Rahul Gandhi’s INC has been more aggressive in its approach to the next Lok Sabha elections, and yet Narendra Modi’s BJP is at a huge advantage, going by the sight of 2019 from this point in time
The Indian National Congress showed to the nation its roadmap to the next general election by throwing its weight behind the Bhima-Koregaon miscreants, if its cynical caste alliance for Gujarat 2017 was not indicative enough. With the chorus of support added to the gross indiscipline betrayed by four Supreme Court judges in calling a press conference to complain against the way of functioning of the Chief Justice — and with Sitaram Yechury hinting at the INC’s support to the Communist Party of India (Marxist)’s plan to impeach CJI Dipak Misra — the INC has made it clear it will support every disruptive element on earth, scoring brownie points in the process, to take on the might of an apparently invincible Narendra Modi. If that was not horrible enough, the oldest party is also celebrating the fabricated findings of a ‘povertarian’ NGO of the league notorious for projecting India in poor light — Oxfam — at a time when the Prime Minister is selling the country’s business potential internationally at the World Economic Forum. In comparison, the Bharatiya Janata Party’s campaign, relying on its sole star campaigner, has been rather staid. While Modi, the politician, cannot be blamed for the terms he must have set for the interviews with Zee News and Times Now, the anchors of these channels must hang their heads in shame for the bland, submissive, virtually adulatory questions they asked of the chief executive of the country, throwing out of the window their fundamental training in journalism. The BJP would be injudicious to believe these scripted talks made for good public relations material. In fact, the premier’s dialogue with the world’s industry heads and speech in Davos has been much better; Modi spoke like a statesman, endearing to the people of this country as much as to the business magnates and heads of states present at the venue.
Yet, the voluble sound-bytes from either side apart, the BJP is at a huge advantage in the electoral competition. It might not have fulfilled the promises it had made in 2014, but the alternative path Modi walked on after the defeats in Delhi and Bihar have met with the objectives envisaged. Modi’s BJP, unlike Atal Bihari Vajpayee’s, is a party neither of the Brahmins and Baniyas nor of the middle class. The most populous section of the electorate, the poor, is increasingly endorsing his governance. Other than the recent dip in the growth of the Gross Domestic Product, most economic indices are healthy, and most world agencies expect 7-8% growth in the near future. To the utter chagrin of the opposition, hardly any allegation of connivance or complicity of the government with vandals or lynch mobs could be established. While Hindus are by and large underwhelmed by the so-called saffron party’s rule, the BJP, unlike the INC, is not hounding them by law with the premise that they are perforce the rioting side in any case of a communal flare up. On the other side, not much is left to be said about the intellect — or lack thereof — of the president of the largest opposition party. With Lalu Prasad Yadav in jail for the fodder scam and J Jayalalithaa dead, Mamata Banerjee, who looks down upon the West Bengal unit of the INC, is left to lick Rahul Gandhi’s wounds at the Centre. The Biju Janata Dal has always been non-committal and nobody fancies Telangana Rashtra Samiti’s chances in the national scheme of things. Since the Samajwadi Party and the Bahujan Samaj Party do not get along, the gentry that cannot stand the sight of Modi can draw solace only from a bunch of leftists howling every night on television, lucky as the communists have always been in enjoying a projection much larger than what their real status in Indian polity deserves. Add to all this the popularity ratings of Modi that are going up, up and away, and a workhorse Amit Shah who refuses to rest though his position as the BJP chief is quite secure!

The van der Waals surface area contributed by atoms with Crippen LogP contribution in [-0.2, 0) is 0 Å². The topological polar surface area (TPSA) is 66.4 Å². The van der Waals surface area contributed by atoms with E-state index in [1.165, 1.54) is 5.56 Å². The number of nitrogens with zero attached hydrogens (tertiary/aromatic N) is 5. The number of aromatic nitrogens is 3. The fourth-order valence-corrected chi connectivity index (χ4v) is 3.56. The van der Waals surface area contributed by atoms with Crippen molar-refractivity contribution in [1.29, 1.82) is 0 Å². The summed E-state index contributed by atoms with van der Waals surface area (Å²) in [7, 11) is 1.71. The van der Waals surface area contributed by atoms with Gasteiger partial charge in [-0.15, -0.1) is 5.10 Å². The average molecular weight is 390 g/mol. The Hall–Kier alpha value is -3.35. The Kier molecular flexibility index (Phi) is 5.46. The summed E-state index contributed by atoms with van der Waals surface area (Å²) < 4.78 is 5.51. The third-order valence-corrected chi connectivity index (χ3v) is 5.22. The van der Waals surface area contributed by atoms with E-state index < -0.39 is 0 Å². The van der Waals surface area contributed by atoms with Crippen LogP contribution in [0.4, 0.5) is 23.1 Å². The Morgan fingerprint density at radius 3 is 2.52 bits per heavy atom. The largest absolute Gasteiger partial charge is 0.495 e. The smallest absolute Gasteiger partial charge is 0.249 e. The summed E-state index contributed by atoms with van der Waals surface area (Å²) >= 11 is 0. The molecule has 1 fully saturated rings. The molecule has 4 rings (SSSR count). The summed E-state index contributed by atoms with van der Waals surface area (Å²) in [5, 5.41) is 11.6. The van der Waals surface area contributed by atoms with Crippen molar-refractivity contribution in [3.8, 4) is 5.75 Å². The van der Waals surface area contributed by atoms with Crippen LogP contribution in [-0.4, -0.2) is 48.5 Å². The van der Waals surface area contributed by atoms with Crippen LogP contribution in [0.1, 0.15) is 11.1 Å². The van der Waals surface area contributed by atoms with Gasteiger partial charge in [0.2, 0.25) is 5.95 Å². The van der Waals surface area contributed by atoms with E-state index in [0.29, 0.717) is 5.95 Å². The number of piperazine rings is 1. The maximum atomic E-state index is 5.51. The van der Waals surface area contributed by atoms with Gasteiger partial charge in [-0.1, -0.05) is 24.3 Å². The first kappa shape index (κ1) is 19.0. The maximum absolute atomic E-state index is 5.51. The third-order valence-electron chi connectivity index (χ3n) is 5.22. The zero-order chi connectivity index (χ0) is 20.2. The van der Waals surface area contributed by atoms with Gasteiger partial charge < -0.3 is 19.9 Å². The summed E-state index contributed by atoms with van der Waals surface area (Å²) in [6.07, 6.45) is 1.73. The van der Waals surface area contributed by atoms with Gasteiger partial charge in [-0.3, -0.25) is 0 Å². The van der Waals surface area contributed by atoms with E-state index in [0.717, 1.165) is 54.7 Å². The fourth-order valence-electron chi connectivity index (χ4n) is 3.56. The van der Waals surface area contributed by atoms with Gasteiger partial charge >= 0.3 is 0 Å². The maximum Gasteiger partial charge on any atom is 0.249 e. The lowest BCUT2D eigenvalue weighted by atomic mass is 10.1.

The BJP has only two factors of concern. The middle class, especially the part that revels in economic thinking, is disappointed; its apathy may rub off on a section of the poor voters. The second issue, one of complacency, has been addressed somewhat by the close call that the Gujarat Assembly election was. As for the INC, Gandhi’s toying with the idea of being an Arvind Kejriwal is costing it dear; a perpetual whine might work in a city-State like Delhi; it doesn’t on the national scene. If, to them, Modi is a problem, the INC must chalk out a different strategy that offers solutions within the first six months of 2018.